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War is the unfolding of miscalculations… Barbara Tuchman

Burnside was another political hack who played toady to Lincoln enough to be shoehorned into a command where nobody wanted him. Lee was, by training at West Point, a civil engineer and an expert at fortification. Lee, having learned his lesson at Gettysburg, prepared the Southern Capital at Richmond to survive by building entrenched positions for miles around Petersburg and Grant, having learned his lesson at Cold Harbor, sent Burnside south to confront him.

Seeking to curry favor with Lincoln yet again Burnside built a division of black troops to be first in the order of battle in attacking the Confederate position after he unleashed his version of shock and awe by mining the Confederate lines. The second guessing and rear echelon politics came into force. As Grant would testify:

General Burnside wanted to put his colored division in front, and I believe if he had done so it would have been a success. Still I agreed with General Meade as to his objections to that plan. General Meade said that if we put the colored troops in front (we had only one division) and it should prove a failure, it would then be said and very properly, that we were shoving these people ahead to get killed because we did not care anything about them. But that could not be said if we put white troops in front.

As it was the white troops were completely untrained and the black troops who followed them were almost as completely lacking in leadership. The net result was that even enjoying a numerical superiority of 9,000 to 6,000 the union suffered 4,000 casualties to the South’s 1,500. The only small mercy was that Burnside never again held a combat command and although he would go on to be a Reconstruction senator from Rhode Island he passes into a well deserved oblivion with only his sideburns enduring Cheshire like in the dim recesses of memory.

Brig. Gen. Ambrose E. Burnside, full-length studio portrait, standing, facing slightly left, wearing military uniform

Brig. Gen. Ambrose E. Burnside, full-length studio portrait, standing, facing slightly left, wearing military uniform

No quarter : the Battle of the Crater, 1864 New York : Random House, c 2009 Richard Slotkin Petersburg Crater, Battle of, Va., 1864 Hardcover. 1st. ed. and printing. xvi, 411 p. : ill. ; 24 cm. Includes bibliographical references (p. [381]-391) and index. Clean, tight and strong binding with clean dust jacket. No highlighting, underlining or marginalia in text. VG/VG

Portrait of Maj. Gen. Edward Ferrero, officer of the Federal Army in charge of the division of United States Colored Troops [not considered regular army] who were to lead the attack but didn't.

Portrait of Maj. Gen. Edward Ferrero, officer of the Federal Army in charge of the division of United States Colored Troops [not considered regular army] who were to lead the attack but didn’t.

Slotkin recounts one of the Civil War’s most pivotal events: the Battle of the Crater on July 30, 1864. At first glance, the Union’s plan seemed brilliant: A regiment of miners would burrow beneath a Confederate fort, pack the tunnel with explosives, and blow a hole in the enemy lines. Then a specially trained division of black infantry would spearhead a powerful assault to exploit the breach created by the explosion. Thus, in one decisive action, the Union would marshal its mastery of technology and resources, as well as demonstrate the superior morale generated by the Army of the Potomac’s embrace of emancipation. At stake was the chance to drive General Robert E. Lee’s Army of North Virginia away from the defense of the Confederate capital of Richmond – and end the war.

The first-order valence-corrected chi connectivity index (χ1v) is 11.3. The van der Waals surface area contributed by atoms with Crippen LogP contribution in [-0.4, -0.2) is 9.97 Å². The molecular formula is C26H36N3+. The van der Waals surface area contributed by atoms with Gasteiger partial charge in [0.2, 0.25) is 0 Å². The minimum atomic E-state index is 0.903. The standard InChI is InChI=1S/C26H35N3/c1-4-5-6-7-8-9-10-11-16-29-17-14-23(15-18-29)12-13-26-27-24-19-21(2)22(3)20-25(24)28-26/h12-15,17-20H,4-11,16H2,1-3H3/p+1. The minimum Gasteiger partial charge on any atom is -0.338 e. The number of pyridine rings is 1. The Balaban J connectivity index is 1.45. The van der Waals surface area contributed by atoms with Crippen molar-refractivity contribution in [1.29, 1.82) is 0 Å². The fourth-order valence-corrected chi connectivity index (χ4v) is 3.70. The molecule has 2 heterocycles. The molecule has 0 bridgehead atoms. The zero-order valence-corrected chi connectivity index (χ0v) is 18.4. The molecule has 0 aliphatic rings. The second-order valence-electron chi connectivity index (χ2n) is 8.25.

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Inscribed on an attached piece of cream paper: Carrying powder into the mine. The soldiers detailed for this duty carried the power a keg in either end of a grain bag thrown across the shoulder. A portion of the c̀overed way’ along which they had to pass, was exposed to the enemies fire. At the dangerous points they would watch their opportunity and dash over the exposed ground into comparative safety.

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The result was something far different. The attack was hamstrung by incompetent leadership and political infighting in the union command. The massive explosion ripped open an immense crater, which became a death trap for troops that tried to pass through it. Thousands of soldiers on both sides lost their lives in savage trench warfare that prefigured the brutal combat of World War I. With cries on both sides of “No quarter!” In a final horror, the battle ended with the massacre of black troops by the Confederate troops in a desperate defense – and by their white comrades in arms, intensified by racial hatred, and exhausted from bleeding for a bankrupt political movement. The attack ended in bloody failure, the war would be prolonged for another year and the blacks had lost what little residue of sympathy they had in the north – a fact that would have consequences far beyond the battlefield.

Bushrod Rust Johnson, 1817-1880

Bushrod Rust Johnson, 1817-1880

With depictions of battle and character portraits of soldiers and statesmen, No Quarter re-creates in human scale the event mind-boggling in its cost of life. In using the Battle of the Crater as a lens through which to focus the political and social ramifications of the Civil War – particularly the racial tensions on both sides of the struggle – Slotkin brings to readers a fresh perspective on perhaps the most consequential period in American history.

Gen. John Pegram, full-length portrait, standing, facing left

Gen. John Pegram, full-length portrait, standing, facing left

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